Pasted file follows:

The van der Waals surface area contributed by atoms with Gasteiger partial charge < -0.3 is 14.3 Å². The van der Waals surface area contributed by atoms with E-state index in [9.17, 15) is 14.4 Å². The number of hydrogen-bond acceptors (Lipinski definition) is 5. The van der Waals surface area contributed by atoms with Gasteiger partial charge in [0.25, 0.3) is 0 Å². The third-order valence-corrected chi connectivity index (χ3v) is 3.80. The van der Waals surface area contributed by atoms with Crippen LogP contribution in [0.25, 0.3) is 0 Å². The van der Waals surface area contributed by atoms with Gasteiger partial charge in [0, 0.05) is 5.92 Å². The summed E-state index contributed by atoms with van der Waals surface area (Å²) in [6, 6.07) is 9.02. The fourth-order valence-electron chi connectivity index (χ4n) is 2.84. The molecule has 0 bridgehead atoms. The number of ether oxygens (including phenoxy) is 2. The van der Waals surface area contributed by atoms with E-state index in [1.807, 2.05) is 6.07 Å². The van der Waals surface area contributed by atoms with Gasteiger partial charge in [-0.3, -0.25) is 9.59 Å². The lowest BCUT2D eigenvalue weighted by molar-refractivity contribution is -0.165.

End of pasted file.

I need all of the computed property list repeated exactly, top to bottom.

The van der Waals surface area contributed by atoms with Gasteiger partial charge < -0.3 is 14.3 Å². The van der Waals surface area contributed by atoms with E-state index in [9.17, 15) is 14.4 Å². The number of hydrogen-bond acceptors (Lipinski definition) is 5. The van der Waals surface area contributed by atoms with Gasteiger partial charge in [0.25, 0.3) is 0 Å². The third-order valence-corrected chi connectivity index (χ3v) is 3.80. The van der Waals surface area contributed by atoms with Crippen LogP contribution in [0.25, 0.3) is 0 Å². The van der Waals surface area contributed by atoms with Gasteiger partial charge in [0, 0.05) is 5.92 Å². The summed E-state index contributed by atoms with van der Waals surface area (Å²) in [6, 6.07) is 9.02. The fourth-order valence-electron chi connectivity index (χ4n) is 2.84. The molecule has 0 bridgehead atoms. The number of ether oxygens (including phenoxy) is 2. The van der Waals surface area contributed by atoms with E-state index in [1.807, 2.05) is 6.07 Å². The van der Waals surface area contributed by atoms with Gasteiger partial charge in [-0.3, -0.25) is 9.59 Å². The lowest BCUT2D eigenvalue weighted by molar-refractivity contribution is -0.165.